To efficiently provide all relevant information on the IP-4c codec, the EBU Project Manager organized a webinar. 2wcom presented the functions and configuration options relevant for the project. An overview of the additional possibilities was also given, as only the first two of the four channels are intended for EURORADIO live concerts (defined configuration). The third and the fourth channel can be used for flexible usage - for example for EURORADIO news or similar purposes. After the webinar, the ROIP project team offered further training dates and technical checklists for the system configuration.

EBU USE CASE CodecProfiles

EBU USE CASE Encoder Output

The proof of concept in the field for all members started mid of August 2020. The basis was and is an architecture containing the  EBU Flex platform and 2wcom Audio over IP codecs. The transmission and distribution of concerts work as follows: At the contribution site, the IP-4c encoder packages the uncompressed PCM audio into the SRT protocol and establishes redundant point-to-point connections via SRT to the EBU FLEX headends in Geneva and Leuk. Within the EBU FLEX headends, the incoming audio streams via SRT are converted into IP multicast by the codecs placed there and routed again as unicast via the outgoing SRT streams to the IP-4C codecs of the EBU radio organizations members. This concept makes it possible to realize point-to-multipoint connections via SRT.

The first level of transmission stability is provided by the redundant set-up of the orchestrating EBU Flex server farms in Geneva and Leuk. The second instance for redundancy is the previous satellite system until the quitting of the transponders for Euroradio purpose. Thus the provision of live concerts was possible via IP and satellite in parallel. If the IP connection is down, the delivery of the contributions is ensured due to the satellite backup.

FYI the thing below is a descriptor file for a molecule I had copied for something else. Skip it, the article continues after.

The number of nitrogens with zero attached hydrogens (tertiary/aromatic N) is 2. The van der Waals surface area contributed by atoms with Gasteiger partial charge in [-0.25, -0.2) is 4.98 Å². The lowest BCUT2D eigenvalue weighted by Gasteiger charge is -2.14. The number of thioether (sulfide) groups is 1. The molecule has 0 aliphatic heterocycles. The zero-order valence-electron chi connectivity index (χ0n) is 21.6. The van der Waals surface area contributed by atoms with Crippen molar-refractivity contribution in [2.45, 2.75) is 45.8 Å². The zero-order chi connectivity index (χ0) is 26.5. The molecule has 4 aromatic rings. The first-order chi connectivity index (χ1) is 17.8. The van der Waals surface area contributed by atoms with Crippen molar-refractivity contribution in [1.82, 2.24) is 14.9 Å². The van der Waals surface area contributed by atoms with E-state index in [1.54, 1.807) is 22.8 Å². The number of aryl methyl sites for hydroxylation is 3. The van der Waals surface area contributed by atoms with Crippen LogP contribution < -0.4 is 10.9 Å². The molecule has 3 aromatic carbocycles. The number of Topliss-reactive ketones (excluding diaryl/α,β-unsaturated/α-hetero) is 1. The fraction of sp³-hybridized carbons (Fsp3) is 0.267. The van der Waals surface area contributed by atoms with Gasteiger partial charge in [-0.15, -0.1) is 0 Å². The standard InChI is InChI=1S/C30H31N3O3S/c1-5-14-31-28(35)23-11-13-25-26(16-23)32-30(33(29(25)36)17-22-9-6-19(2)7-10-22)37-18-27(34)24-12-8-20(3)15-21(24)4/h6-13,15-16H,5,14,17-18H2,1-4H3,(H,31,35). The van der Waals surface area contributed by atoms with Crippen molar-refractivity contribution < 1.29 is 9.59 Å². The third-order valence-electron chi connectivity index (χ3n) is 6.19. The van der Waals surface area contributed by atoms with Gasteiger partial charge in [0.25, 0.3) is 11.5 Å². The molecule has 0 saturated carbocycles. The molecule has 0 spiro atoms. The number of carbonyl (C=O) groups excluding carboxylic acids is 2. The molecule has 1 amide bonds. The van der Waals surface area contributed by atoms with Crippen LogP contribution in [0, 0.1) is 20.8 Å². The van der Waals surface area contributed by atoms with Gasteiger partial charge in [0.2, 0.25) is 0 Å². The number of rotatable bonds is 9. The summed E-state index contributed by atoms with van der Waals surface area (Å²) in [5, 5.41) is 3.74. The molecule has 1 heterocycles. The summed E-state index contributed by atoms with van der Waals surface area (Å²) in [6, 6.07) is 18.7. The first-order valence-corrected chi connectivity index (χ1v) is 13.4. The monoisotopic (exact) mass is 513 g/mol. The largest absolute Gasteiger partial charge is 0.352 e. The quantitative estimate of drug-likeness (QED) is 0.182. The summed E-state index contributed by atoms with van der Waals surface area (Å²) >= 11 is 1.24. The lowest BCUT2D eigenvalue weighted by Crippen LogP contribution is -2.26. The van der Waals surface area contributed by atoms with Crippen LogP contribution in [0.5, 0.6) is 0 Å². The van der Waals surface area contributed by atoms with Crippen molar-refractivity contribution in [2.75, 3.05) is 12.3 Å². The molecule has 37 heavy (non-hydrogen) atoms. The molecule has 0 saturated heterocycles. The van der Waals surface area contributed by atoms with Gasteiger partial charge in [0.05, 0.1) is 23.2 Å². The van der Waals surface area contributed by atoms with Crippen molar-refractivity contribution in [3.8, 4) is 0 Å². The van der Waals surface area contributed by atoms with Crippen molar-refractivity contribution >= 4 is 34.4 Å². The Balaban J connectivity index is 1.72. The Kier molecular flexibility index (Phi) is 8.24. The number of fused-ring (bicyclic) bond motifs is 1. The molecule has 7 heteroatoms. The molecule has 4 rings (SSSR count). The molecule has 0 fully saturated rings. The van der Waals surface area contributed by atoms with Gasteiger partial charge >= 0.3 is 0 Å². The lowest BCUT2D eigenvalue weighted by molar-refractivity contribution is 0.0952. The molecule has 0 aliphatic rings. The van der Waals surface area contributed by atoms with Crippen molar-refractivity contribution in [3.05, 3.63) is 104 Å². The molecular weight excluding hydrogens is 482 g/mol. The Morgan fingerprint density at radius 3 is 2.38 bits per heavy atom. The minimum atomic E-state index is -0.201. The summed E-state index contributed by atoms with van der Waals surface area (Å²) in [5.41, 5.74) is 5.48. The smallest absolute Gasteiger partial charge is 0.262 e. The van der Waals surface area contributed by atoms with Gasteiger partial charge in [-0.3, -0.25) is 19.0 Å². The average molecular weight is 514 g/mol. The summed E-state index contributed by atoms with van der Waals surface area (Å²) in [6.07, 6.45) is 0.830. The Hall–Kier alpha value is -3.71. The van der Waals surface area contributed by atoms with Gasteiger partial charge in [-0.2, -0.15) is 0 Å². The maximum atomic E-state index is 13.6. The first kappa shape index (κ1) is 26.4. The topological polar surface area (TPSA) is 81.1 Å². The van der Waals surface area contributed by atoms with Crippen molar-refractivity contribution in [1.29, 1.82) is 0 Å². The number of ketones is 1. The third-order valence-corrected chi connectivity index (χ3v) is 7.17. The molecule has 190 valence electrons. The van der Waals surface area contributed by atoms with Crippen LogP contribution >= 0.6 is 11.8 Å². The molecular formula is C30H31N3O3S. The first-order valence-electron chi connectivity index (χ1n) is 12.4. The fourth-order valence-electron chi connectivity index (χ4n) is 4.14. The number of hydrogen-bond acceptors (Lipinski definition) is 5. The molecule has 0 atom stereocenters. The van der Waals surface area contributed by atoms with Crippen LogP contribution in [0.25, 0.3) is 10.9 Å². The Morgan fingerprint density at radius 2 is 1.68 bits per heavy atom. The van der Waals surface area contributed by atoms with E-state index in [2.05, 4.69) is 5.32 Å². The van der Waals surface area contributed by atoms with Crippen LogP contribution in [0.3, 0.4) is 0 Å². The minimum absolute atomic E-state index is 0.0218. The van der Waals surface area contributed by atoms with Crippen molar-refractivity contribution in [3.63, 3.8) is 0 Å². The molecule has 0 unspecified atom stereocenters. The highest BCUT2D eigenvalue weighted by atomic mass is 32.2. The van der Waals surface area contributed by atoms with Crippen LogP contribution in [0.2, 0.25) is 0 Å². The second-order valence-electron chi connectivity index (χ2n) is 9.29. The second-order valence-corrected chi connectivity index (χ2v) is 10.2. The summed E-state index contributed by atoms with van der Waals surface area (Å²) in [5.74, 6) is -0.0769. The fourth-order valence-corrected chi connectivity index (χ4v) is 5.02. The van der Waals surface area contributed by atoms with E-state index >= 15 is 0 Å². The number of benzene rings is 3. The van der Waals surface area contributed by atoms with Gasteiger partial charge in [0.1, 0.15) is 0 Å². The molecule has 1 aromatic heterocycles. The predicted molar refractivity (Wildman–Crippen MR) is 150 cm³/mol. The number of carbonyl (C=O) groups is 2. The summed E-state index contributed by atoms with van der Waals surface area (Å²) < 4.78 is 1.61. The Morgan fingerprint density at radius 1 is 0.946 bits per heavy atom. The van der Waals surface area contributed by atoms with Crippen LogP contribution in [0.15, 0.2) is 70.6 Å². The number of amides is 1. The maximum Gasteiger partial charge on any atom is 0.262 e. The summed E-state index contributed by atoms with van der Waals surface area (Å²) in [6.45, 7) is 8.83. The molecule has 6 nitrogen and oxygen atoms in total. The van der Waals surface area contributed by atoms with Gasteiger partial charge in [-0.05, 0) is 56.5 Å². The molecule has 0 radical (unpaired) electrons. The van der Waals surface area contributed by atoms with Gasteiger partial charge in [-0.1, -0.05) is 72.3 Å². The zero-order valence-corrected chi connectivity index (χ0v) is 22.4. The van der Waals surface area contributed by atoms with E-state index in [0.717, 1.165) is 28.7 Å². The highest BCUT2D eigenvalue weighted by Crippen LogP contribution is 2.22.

At that time, abandoning the parallel mode was scheduled for the end of December, depending on the Radio Over IP solution was working fine without any satellite backup. It was a time full of challenges, but any stumbling blocks that arose were overcome in cooperation with the EBU radio organizations and all partners involved. Let us have a look at the story of learnings, successes, and struggles:

  • In autumn 2020 some EBU radio organizations noticed a bug on the IP-4c that occurred only every three weeks. The long interval between the failure occurs made it complicated to replicate it and to identify the problem. In cooperation with the EBU Contact Engineers monitoring the bugs behavior, the engineers of 2wcom managed to fix it in time before the real launch in January 2021. 
  • For the upcoming Christmas Music Day in December 2020, where 15 concerts were broadcast live in a row, the project team decided to use the old satellite network as a backup for the new Radio over IP network. As expected, with the option of having a backup on the EBU Flex system, there were no failures. It went perfectly. It was the first time in 4 years that not a single request was received for a replacement sound file due to transmission quality issues or dropouts.